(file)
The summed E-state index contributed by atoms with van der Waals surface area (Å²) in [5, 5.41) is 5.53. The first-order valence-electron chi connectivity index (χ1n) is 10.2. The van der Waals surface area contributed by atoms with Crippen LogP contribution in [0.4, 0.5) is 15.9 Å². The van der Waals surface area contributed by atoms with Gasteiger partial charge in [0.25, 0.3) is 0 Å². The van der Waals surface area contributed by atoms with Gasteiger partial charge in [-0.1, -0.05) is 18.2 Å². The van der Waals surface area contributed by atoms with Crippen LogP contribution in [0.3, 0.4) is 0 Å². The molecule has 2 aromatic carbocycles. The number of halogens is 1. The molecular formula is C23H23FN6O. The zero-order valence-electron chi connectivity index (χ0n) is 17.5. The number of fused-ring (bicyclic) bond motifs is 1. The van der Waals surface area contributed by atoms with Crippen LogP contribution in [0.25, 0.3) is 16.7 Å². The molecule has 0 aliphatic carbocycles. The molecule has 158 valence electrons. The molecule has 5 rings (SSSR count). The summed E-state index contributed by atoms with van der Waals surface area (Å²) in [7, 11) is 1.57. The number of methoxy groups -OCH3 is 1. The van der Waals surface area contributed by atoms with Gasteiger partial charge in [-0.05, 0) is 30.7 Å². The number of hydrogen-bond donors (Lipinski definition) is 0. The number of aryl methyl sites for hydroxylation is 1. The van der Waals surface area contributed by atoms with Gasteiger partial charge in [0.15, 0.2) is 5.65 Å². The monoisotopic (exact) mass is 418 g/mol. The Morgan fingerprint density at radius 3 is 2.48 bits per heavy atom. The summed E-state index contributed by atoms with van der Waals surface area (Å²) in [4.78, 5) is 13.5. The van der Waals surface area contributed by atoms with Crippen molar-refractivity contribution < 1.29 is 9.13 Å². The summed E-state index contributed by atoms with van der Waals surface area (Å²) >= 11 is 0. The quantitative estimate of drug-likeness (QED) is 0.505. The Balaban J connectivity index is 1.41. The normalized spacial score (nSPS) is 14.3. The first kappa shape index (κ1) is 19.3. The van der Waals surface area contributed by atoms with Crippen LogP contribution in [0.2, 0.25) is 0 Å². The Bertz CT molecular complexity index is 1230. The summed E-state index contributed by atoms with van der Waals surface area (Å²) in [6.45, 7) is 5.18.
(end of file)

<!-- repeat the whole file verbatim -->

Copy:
The summed E-state index contributed by atoms with van der Waals surface area (Å²) in [5, 5.41) is 5.53. The first-order valence-electron chi connectivity index (χ1n) is 10.2. The van der Waals surface area contributed by atoms with Crippen LogP contribution in [0.4, 0.5) is 15.9 Å². The van der Waals surface area contributed by atoms with Gasteiger partial charge in [0.25, 0.3) is 0 Å². The van der Waals surface area contributed by atoms with Gasteiger partial charge in [-0.1, -0.05) is 18.2 Å². The van der Waals surface area contributed by atoms with Crippen LogP contribution in [0.3, 0.4) is 0 Å². The molecule has 2 aromatic carbocycles. The number of halogens is 1. The molecular formula is C23H23FN6O. The zero-order valence-electron chi connectivity index (χ0n) is 17.5. The number of fused-ring (bicyclic) bond motifs is 1. The van der Waals surface area contributed by atoms with Crippen LogP contribution in [0.25, 0.3) is 16.7 Å². The molecule has 0 aliphatic carbocycles. The molecule has 158 valence electrons. The molecule has 5 rings (SSSR count). The summed E-state index contributed by atoms with van der Waals surface area (Å²) in [7, 11) is 1.57. The number of methoxy groups -OCH3 is 1. The van der Waals surface area contributed by atoms with Gasteiger partial charge in [-0.05, 0) is 30.7 Å². The number of hydrogen-bond donors (Lipinski definition) is 0. The number of aryl methyl sites for hydroxylation is 1. The van der Waals surface area contributed by atoms with Gasteiger partial charge in [0.15, 0.2) is 5.65 Å². The monoisotopic (exact) mass is 418 g/mol. The Morgan fingerprint density at radius 3 is 2.48 bits per heavy atom. The summed E-state index contributed by atoms with van der Waals surface area (Å²) in [4.78, 5) is 13.5. The van der Waals surface area contributed by atoms with Crippen molar-refractivity contribution < 1.29 is 9.13 Å². The summed E-state index contributed by atoms with van der Waals surface area (Å²) >= 11 is 0. The quantitative estimate of drug-likeness (QED) is 0.505. The Balaban J connectivity index is 1.41. The normalized spacial score (nSPS) is 14.3. The first kappa shape index (κ1) is 19.3. The van der Waals surface area contributed by atoms with Crippen LogP contribution in [0.2, 0.25) is 0 Å². The Bertz CT molecular complexity index is 1230. The summed E-state index contributed by atoms with van der Waals surface area (Å²) in [6.45, 7) is 5.18.